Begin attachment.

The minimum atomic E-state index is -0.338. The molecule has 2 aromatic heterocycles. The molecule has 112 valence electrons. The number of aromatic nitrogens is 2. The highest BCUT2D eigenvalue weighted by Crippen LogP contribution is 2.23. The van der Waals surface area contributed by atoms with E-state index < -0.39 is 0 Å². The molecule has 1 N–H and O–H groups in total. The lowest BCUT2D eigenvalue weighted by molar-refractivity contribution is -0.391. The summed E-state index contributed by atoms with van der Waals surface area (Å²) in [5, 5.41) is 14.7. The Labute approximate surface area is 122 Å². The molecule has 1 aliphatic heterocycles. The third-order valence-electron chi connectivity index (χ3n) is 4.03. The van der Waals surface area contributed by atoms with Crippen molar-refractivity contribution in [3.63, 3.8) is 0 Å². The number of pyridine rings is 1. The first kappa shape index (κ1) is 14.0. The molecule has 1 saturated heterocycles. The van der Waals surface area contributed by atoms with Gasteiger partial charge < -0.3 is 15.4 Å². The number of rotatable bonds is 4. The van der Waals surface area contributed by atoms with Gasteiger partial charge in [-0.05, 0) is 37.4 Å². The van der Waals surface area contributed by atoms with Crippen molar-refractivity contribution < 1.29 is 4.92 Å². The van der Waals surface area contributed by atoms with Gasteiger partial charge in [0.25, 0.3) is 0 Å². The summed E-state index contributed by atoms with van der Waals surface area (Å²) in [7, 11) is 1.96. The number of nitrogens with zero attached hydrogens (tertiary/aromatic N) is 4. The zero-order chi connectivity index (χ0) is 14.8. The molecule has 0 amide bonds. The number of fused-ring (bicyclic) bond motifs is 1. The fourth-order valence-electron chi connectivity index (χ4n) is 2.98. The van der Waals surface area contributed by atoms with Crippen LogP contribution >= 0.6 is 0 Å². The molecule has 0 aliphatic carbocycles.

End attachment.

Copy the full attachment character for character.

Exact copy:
The minimum atomic E-state index is -0.338. The molecule has 2 aromatic heterocycles. The molecule has 112 valence electrons. The number of aromatic nitrogens is 2. The highest BCUT2D eigenvalue weighted by Crippen LogP contribution is 2.23. The van der Waals surface area contributed by atoms with E-state index < -0.39 is 0 Å². The molecule has 1 N–H and O–H groups in total. The lowest BCUT2D eigenvalue weighted by molar-refractivity contribution is -0.391. The summed E-state index contributed by atoms with van der Waals surface area (Å²) in [5, 5.41) is 14.7. The Labute approximate surface area is 122 Å². The molecule has 1 aliphatic heterocycles. The third-order valence-electron chi connectivity index (χ3n) is 4.03. The van der Waals surface area contributed by atoms with Crippen molar-refractivity contribution in [3.63, 3.8) is 0 Å². The number of pyridine rings is 1. The first kappa shape index (κ1) is 14.0. The molecule has 1 saturated heterocycles. The van der Waals surface area contributed by atoms with Gasteiger partial charge < -0.3 is 15.4 Å². The number of rotatable bonds is 4. The van der Waals surface area contributed by atoms with Gasteiger partial charge in [-0.05, 0) is 37.4 Å². The van der Waals surface area contributed by atoms with Crippen molar-refractivity contribution < 1.29 is 4.92 Å². The van der Waals surface area contributed by atoms with Gasteiger partial charge in [0.25, 0.3) is 0 Å². The summed E-state index contributed by atoms with van der Waals surface area (Å²) in [7, 11) is 1.96. The number of nitrogens with zero attached hydrogens (tertiary/aromatic N) is 4. The zero-order chi connectivity index (χ0) is 14.8. The molecule has 0 amide bonds. The number of fused-ring (bicyclic) bond motifs is 1. The fourth-order valence-electron chi connectivity index (χ4n) is 2.98. The van der Waals surface area contributed by atoms with Crippen LogP contribution >= 0.6 is 0 Å². The molecule has 0 aliphatic carbocycles.